By Nestor Rojas Mavares (dpa)
HAVANA TIMES – This Monday, March 5th, marks the fifth anniversary of the death of Hugo Chávez, and the Venezuela he left is unrecognizable, with an economy in collapse, never-ending political tension and growing poverty that has led millions to flee the country.
Even several prominent officials of Chávez’s almost 14-year government are no longer on board or are being persecuted by Maduro’s justice system, such as former Attorney General Luisa Ortega Díaz and the so-called oil czar, Rafael Ramirez.
What remains unchanged is the defiant discourse against the United States of the Chavez leadership. From the famous “smell of sulfur”, pronounced by Chavez in a speech at the United Nations against George W. Bush, Maduro went on to denounce as “supremacist” the administration of Donald Trump, who warned him that his patience is ending.
Chavez died as a result of cancer, according to the announcement made public by the then Vice President and now President Nicolas Maduro. The commander could not assume a third mandate.
At the time, Maduro said he had proof that the cancer was implanted via sophisticated technology by the CIA.
The year of his death, 2013, was precisely the last year in which the economy recorded a growth rate, while inflation began to take off, with a record of 56 percent.
The economy completed four years in decline in 2017 and inflation climbed up to 2,600 percent, according to calculations of the National Assembly (Congress), while part of the external debt is in selective default.
Shortages of basic food and hygiene products at markets, which was already beginning to show up in 2012, has gradually worsened alongside the growing inflation in the last five years.
Hyperinflation took hold in 2017, as Venezuela became a regional concern due to the wave of migrants, most of them headed to Colombia, Brazil, Argentina, Ecuador, Peru and Chile, as they flee the terrible economic conditions. However, Maduro denies there is a crisis.
Independent calculations estimate that between three and four million Venezuelans have left the country in this period.
The Government of Colombia, which carries the heaviest burden of the exodus, changed its policy of understanding towards Maduro and President Juan Manuel Santos now openly calls him a dictator.
“From Bogota, they try to teach us democracy, but their candidates are attacked and threatened.” While that is happening, in Caracas, our presidential candidates met in peace at the National Electoral Council (CNE) to sign guarantees, “Maduro replied in a tweet.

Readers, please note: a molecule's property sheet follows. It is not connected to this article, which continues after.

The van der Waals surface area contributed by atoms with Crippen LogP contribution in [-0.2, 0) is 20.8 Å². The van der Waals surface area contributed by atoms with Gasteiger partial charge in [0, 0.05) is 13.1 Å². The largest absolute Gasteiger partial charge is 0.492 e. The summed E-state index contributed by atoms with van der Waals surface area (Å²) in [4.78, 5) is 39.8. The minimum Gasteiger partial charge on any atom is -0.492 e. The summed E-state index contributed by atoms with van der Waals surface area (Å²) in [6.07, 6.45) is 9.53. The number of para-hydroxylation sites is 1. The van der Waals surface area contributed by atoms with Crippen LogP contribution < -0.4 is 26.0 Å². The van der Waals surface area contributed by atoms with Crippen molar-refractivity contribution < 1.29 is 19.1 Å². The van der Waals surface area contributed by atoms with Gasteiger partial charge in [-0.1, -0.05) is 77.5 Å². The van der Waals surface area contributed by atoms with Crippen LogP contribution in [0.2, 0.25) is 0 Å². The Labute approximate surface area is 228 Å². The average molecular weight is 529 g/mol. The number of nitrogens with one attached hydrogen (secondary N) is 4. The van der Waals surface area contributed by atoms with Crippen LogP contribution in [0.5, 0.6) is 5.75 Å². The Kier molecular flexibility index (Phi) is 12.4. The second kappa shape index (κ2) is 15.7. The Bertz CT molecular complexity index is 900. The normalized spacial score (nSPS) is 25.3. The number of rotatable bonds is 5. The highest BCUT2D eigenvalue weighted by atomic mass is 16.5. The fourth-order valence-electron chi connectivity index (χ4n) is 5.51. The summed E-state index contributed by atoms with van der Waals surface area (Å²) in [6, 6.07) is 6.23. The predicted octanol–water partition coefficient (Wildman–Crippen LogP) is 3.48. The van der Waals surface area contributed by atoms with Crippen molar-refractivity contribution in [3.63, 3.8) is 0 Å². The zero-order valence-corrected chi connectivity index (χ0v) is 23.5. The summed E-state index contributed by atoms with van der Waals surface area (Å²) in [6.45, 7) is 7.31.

The current president inherited in 2013 a political scheme conceived by Chávez in the constitutional reforms of 1999, as well as part of the cabinet that accompanies him.
With a re-election plan in mind, Maduro installed a Constituent Assembly last year that has been shunned by dozens of countries. The 600+ member Assembly, totally dominated by Maduro supporters, approved decrees calling for the snap presidential elections, first for April 22 and then moved back to May 20, so they would have time to included regional and municipal elections.
In the electoral dispute, the main opposition coalition Mesa de Unidad Democrática (MUD) claimed a lack of guarantees in declining its participation and accuses Maduro of preparing a fraud.
Little by little the president has been changing the Chavez leadership, promoting young politicians such as the governors of Miranda, Hector Rodriguez, and of Falcón, Víctor Clark, as well as his controversial vice president Tareck El Aissami.
Maduro is pleased with the job by the acting attorney general and substitute of Ortega Díaz, Tarek William Saab, who has made Rafael Ramírez his main target in the fight against corruption in the state oil company PDVSA.
Ramírez accuses Maduro of having betrayed Chavez’s legacy. In several articles published on the Aporrea website, the former head of PDVSA and former ambassador to the United Nations reported that Maduro’s persecution stems from his desire to block Ramirez possible presidential candidacy.
In addition, he points to Maduro as being responsible for the economic “disaster”.
“It is insinuated that Chavez is to blame for this disaster, by ‘making wrong decisions’, by insisting on living with an oil price of 100 dollars a barrel and that it was very easy to govern like this.”
“Fools, Judas of the revolution,” Ramirez wrote in an article addressed to Maduro, who calls himself a son of Chavez.
The campaign for the re-election of Maduro includes refloating Chavez’s image, placing on the official television passages of his speeches, especially his last message to the country in December 2012, in which he asked to support Maduro with the vote.
The Government has prepared activities in homage to Chavez that will last 10 days, starting this Monday. They will begin with a mass in the so-called Cuartel de la Montaña (Mountain military headquarters), the military museum where Chavez’s remains rest.
The spokesman of the Comandante Hugo Chávez Foundation, Rafael Aguirre, said that the acts include talks, forums, workshops, exhibitions and artistic exhibitions.
“We are going to discuss the period of life from 1983 to 1989, that little is known about the commander: the human Chavez, the father Chavez, the uncle Chavez, and one of the aspects to highlight is his transit through the city of Elorza, his connection with the state of Apure (south of the country), where he experienced a form of management in conjunction with the communities, especially with the indigenous,” he explained.